Monday, 30 July 2012 02:30
By D Francis
Antigua St. John’s - Rupert “Papie” Mussington wants to see more emphasis placed on the promotion of pan music during the annual Carnival celebrations.
This well-known phenomenol entertainer, who is famous for his signature “horn” music blaring through the air during major events like cricket and Carnival, said he believes that the steel bands should have a separate route from the hi-fis and jam bands during Carnival events and parades.
“I think so , I mean Carnival is just about the only event that brings a lot of visitors to our shores every year from all over the world and most of these visitors love pan music so I think there should be separate tracks or paths for the steel bands. Every year, the Hi-fis and Jam bands ‘drown’ out the steel pan music during the parade, you hear some sweet steel pan music coming down the road and within a few minutes, the sounds fade as the jam band s or Hi-fis before or after it take over with their powerful speakers,” he said.
Papie or “Happy Papie”, as he is also called in some cases, has had a strong history with pan having started to play with Hell’s Gate Steel Orchestra a year before Carnival started in Antigua and Barbuda.
“I was involved in pan long, long time, way back in the 50s. We used to play at a place called Maple Johnson, a building below Girls’ School where Country Pond be.
“I stayed with them until 1978 when I formed my own steel band called Dunk-Q or D-Q which was captained by Dennis Byam alias “Nonnie”. D-Q was very successful as one Mr. Kiss or Corn Man - a white man was the manager and he put a lot into it. After a while, things went down for Corn Man and so did the steel band. But those were the good, old days; steel pan played a big part in Carnival back then,” Papie fondly recalled.
He was asked how his “love affair” started with the bugle, since he takes it nearly everywhere he goes.
“This … this bugle was given to me by “Jughead”. Everybody knows Jughead, the steel pan veteran, God bless his soul. He is now in eternal rest, but he gave me this bugle many, many years ago, and this has left many happy memories for people all over the world.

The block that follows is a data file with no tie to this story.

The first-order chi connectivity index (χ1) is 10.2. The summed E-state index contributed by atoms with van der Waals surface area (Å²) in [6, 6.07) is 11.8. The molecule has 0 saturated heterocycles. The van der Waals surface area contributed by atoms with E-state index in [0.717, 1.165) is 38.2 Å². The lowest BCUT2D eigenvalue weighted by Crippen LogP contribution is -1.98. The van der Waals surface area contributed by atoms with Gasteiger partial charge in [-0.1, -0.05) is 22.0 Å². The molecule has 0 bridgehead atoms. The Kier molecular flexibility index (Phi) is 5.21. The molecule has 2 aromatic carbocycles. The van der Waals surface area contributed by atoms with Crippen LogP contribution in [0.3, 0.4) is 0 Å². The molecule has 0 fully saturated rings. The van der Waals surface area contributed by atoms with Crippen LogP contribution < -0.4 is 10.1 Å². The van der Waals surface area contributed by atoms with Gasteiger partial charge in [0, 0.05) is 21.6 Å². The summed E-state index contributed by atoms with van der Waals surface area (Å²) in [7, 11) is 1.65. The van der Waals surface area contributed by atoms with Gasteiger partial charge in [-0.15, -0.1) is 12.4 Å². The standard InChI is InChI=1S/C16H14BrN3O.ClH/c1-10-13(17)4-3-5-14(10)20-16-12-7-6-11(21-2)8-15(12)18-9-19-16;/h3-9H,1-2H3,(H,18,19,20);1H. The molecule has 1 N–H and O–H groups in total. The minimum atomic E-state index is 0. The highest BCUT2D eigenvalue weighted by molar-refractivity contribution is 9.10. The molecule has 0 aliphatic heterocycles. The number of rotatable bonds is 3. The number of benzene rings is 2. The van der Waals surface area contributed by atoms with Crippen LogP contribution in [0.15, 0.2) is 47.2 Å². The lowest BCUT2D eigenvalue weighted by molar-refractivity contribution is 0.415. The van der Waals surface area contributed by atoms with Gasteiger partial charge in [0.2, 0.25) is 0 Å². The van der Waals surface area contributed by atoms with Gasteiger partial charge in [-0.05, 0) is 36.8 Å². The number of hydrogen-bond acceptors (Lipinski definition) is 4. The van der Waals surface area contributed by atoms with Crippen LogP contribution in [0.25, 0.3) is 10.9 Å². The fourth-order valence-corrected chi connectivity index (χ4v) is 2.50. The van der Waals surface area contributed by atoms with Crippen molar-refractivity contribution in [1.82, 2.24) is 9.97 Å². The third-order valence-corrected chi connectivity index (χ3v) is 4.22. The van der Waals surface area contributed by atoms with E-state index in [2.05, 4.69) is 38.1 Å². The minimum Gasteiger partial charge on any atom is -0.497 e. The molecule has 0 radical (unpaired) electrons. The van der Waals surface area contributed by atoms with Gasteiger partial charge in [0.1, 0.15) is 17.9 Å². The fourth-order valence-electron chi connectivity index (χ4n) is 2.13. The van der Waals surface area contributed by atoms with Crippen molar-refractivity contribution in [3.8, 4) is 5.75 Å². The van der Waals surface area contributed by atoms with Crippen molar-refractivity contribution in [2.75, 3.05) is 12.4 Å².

“I have two other bugles, smaller though, but I don’t bother with them they take too much out of me when I blow them.”
Papie spoke of his signature tune “panapana-panapana” - with the crowd response, “Yea”, saying: “I build that tune; that tune was made by Papie nobody build that tune but me and it still moves the crowd up to today.”
Many remembered when Lord Satalyte/Krokus drove Carnival City into a “frenzy” a few years ago with his “OK Papie” tune.
Papie fondly recalls, ‘It was a great year; I was proud that it was highlighted in this way. I was on stage with Krokus doing my thing (and) it was great to see how the crowd reacted to this. It was good for Carnival, good for calypso.”
In terms of the future for Papie, he said: “I’ve basically done it all. I was the first black man to have a glass bottom boat. I’ve worked with tourists, made a lot of great friends and promoted my country.
“Now I am older now and have given up that to my grown sons who have their own water sports business. I am just relaxing at home now with my bugle and when the opportunity arises, it will rise to the occasion and with “panapana-panapana-yea”, everyone will be just as happy as “Happy Papie.
“As long as I have breath, my bugle will be heard loud and clear!”